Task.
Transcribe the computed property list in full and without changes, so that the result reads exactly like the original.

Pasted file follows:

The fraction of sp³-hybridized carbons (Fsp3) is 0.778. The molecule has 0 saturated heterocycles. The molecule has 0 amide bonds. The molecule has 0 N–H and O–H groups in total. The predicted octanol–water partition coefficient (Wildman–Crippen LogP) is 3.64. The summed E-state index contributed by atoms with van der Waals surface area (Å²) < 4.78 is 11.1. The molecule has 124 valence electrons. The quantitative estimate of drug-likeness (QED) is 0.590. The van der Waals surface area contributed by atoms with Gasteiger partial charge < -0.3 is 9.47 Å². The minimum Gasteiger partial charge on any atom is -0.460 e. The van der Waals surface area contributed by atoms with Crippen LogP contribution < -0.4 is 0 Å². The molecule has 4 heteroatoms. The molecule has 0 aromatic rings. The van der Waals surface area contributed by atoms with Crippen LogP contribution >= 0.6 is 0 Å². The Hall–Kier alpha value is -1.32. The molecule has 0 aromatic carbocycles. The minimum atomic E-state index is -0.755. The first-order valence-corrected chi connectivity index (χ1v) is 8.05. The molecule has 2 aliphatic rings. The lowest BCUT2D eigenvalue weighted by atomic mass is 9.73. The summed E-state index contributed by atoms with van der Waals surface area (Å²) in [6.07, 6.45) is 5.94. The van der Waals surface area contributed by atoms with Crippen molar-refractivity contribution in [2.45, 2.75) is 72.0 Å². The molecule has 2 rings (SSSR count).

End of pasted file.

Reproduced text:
The fraction of sp³-hybridized carbons (Fsp3) is 0.778. The molecule has 0 saturated heterocycles. The molecule has 0 amide bonds. The molecule has 0 N–H and O–H groups in total. The predicted octanol–water partition coefficient (Wildman–Crippen LogP) is 3.64. The summed E-state index contributed by atoms with van der Waals surface area (Å²) < 4.78 is 11.1. The molecule has 124 valence electrons. The quantitative estimate of drug-likeness (QED) is 0.590. The van der Waals surface area contributed by atoms with Gasteiger partial charge < -0.3 is 9.47 Å². The minimum Gasteiger partial charge on any atom is -0.460 e. The van der Waals surface area contributed by atoms with Crippen LogP contribution < -0.4 is 0 Å². The molecule has 4 heteroatoms. The molecule has 0 aromatic rings. The van der Waals surface area contributed by atoms with Crippen LogP contribution >= 0.6 is 0 Å². The Hall–Kier alpha value is -1.32. The molecule has 0 aromatic carbocycles. The minimum atomic E-state index is -0.755. The first-order valence-corrected chi connectivity index (χ1v) is 8.05. The molecule has 2 aliphatic rings. The lowest BCUT2D eigenvalue weighted by atomic mass is 9.73. The summed E-state index contributed by atoms with van der Waals surface area (Å²) in [6.07, 6.45) is 5.94. The van der Waals surface area contributed by atoms with Crippen molar-refractivity contribution in [2.45, 2.75) is 72.0 Å². The molecule has 2 rings (SSSR count).